I don't know about you, but I grew up with a lot of Mikes. A ton of Jackies. Several Erics and so many Danielles. A few people in my grade growing up had unique names, but other than that, most had recognizable, popular monikers that everyone had seen before.
And while there is nothing wrong with giving your kid a unique name, some would say that it has gotten a little out of hand these days. Parents in 2019 crave any way to make their kid stand out, and one way they are doing that is my giving them names that really just seem like they're going to cause trouble down the road. Whether they are strange new spellings of old names or complete nonsense words, these names are getting a little wild, as evidenced by this classroom picture that went totally viral.
"These names can't be real," wrote the Twitter user who posted this photo for all to see. Ten thousand retweets and 85,000 likes later, people are still freaking out about "Zerachiel," "Eilee," "Elexia," "Reagyn," "Jagger," and others. And I don't blame them.
One person pointed out that in this one classroom, there are kids named Hunter, Fisher, and Trapper. That's a whole bunch of outdoor activities represented in one randomly selected group of kids.
In my mind, this is exactly what those little kids look like. And maybe that's unfair. But the names on this board do sort of conjure up an image of very very white people who do very very white things all of the time.
As one Twitter user pointed out, "Brantley sounds like a discount Bentley... 'yeah, me and my girl just pulled up in the Brantley coupe.'" Brantley is going to have to spend his whole life shaking people's hands and saying, "Brantley, like Bentley, but not."
Jagger is probably named after Mick, frontman of The Rolling Stones, and that's a whole lot of pressure to put on a small child. What if they don't like the Stones? What if they turn out to be more of a Beatles fan? These are all the questions these parents definitely didn't consider when they chose names for their children.
Of course, there are a few holdouts in this classroom...
Poor David. He's probably going to be ostracized from the group for having a name that's too normal. He and Eva will have to hang out on their own. Maybe Wyatt cane come. And Dylann, if they drop that extra "n."
Of course, there's always the chance that David's parents are the worst kind of them all, the parents who give their kid a normal name but then tell everyone it's pronounced differently. One person wrote that it's probably not "(day-vid)." It's probably "(dah-veed)." That's a big "NO THANKS!" from me!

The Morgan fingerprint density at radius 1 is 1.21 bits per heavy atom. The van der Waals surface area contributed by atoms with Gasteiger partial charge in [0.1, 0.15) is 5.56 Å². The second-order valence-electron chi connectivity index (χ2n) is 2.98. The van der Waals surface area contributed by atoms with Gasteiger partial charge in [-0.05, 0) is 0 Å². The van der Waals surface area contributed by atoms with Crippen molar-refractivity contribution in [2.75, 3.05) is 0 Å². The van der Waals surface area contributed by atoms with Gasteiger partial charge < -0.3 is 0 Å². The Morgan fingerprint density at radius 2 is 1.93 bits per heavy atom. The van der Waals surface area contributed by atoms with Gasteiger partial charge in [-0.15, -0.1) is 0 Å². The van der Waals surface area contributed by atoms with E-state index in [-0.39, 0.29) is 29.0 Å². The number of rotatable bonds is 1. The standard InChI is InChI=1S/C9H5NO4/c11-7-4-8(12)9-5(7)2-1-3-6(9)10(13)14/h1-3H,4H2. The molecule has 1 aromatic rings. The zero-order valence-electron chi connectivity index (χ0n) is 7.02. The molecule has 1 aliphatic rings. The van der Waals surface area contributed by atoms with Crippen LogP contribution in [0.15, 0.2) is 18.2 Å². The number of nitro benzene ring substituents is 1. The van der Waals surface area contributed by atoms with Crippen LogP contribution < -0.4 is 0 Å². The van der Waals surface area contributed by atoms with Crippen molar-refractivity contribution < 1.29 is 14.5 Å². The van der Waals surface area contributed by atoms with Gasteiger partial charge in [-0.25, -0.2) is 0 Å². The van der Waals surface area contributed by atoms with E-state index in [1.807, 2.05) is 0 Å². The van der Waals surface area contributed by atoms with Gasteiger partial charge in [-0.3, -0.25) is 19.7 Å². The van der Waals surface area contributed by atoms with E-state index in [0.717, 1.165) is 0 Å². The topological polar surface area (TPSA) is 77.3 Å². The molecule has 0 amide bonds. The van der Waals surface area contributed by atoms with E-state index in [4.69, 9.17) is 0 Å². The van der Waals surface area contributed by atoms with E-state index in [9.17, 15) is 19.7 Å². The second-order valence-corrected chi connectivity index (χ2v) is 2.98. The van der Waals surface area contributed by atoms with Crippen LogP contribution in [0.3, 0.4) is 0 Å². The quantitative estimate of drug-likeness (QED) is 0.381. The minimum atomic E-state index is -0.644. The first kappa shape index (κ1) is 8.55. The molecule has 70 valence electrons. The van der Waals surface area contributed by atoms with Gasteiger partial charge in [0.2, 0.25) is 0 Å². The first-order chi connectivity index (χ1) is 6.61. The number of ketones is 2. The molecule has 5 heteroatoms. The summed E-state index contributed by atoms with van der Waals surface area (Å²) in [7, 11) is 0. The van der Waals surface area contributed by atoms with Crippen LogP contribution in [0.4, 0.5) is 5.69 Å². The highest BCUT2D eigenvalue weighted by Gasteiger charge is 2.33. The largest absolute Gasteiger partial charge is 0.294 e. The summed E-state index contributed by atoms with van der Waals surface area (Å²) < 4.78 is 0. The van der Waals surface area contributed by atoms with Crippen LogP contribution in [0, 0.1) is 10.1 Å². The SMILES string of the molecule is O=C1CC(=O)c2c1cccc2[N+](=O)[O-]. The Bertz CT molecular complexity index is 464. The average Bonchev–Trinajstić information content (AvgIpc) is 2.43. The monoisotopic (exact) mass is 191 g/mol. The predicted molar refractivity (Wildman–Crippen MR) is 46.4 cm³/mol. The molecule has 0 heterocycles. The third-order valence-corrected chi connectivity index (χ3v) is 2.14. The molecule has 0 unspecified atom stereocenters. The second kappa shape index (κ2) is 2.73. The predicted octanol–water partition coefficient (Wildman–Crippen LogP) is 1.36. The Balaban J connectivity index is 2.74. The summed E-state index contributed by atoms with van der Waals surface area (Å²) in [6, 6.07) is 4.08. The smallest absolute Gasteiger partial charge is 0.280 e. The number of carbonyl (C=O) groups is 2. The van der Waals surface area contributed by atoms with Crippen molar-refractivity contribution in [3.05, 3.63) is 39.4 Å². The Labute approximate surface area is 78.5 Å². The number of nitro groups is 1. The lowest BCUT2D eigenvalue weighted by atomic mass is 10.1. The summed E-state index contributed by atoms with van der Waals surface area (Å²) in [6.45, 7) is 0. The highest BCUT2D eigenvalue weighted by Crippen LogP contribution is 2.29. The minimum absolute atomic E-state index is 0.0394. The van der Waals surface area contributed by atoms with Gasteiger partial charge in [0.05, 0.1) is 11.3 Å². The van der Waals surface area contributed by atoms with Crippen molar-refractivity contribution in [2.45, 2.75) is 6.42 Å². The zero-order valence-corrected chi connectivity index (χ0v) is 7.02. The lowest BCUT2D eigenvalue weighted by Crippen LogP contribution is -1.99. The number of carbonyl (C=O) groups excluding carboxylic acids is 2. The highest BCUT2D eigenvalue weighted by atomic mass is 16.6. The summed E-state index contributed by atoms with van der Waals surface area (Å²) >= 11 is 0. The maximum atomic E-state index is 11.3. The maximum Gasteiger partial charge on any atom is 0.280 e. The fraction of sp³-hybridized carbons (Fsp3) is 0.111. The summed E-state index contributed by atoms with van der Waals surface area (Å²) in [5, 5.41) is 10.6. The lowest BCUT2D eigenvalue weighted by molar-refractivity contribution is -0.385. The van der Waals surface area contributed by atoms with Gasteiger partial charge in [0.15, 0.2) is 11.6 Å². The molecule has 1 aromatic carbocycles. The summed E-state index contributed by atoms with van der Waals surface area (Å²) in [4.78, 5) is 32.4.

This isn't the first time white people have been made fun of for their baby name choices. You might remember the mom who went viral when she stood next to a chalkboard filled with insane names crossed out and the one that she landed on circled in blue.
Literally none of these are words or names that anyone has ever heard before. And maybe that is the point. But there's just something so twee and white about these names, with their double letters and their vowel substitutes, that I can't get over it!
When the baby was born, McInli Hatch, the mom in the pic (weird name choices must run in the family), changed the spelling to Laikynn, as if we were all going to be like, "Ah yes, that makes sense now."
Even though she was mercilessly meme-ified by the internet, Hatch remained pretty cool about the whole thing in an interview with BuzzFeed. "Sometimes people write mean comments about her baby name choices, but Hatch said she lets them roll off her shoulders. Her philosophy has always been 'other people's opinion of me (or my choices) is really none of my business. Some people will like the name selection and some won't, but either way I love my children's names that I chose and that is really all that matters.'"
Someone who did not remain cool when she garnered criticism for her choice in baby name? This mom, who canceled her baby shower in a long, ranting Facebook post after some people made fun of her baby's name.
Listen, when you plan to name your kid something "special" and "different" like Trapper or Squire Sebastian Senator, you must know on some level what you're doing. You must recognize that that kid is going to have to answer questions about their name. And that's OK, if you're willing to do that to a sweet, innocent baby. You're allowed to name your kid whatever you want. You just can't control people's reactions. Or be surprised when their eyebrows involuntarily go up when they learn your kid's name. Sorry. That's just the way it is.
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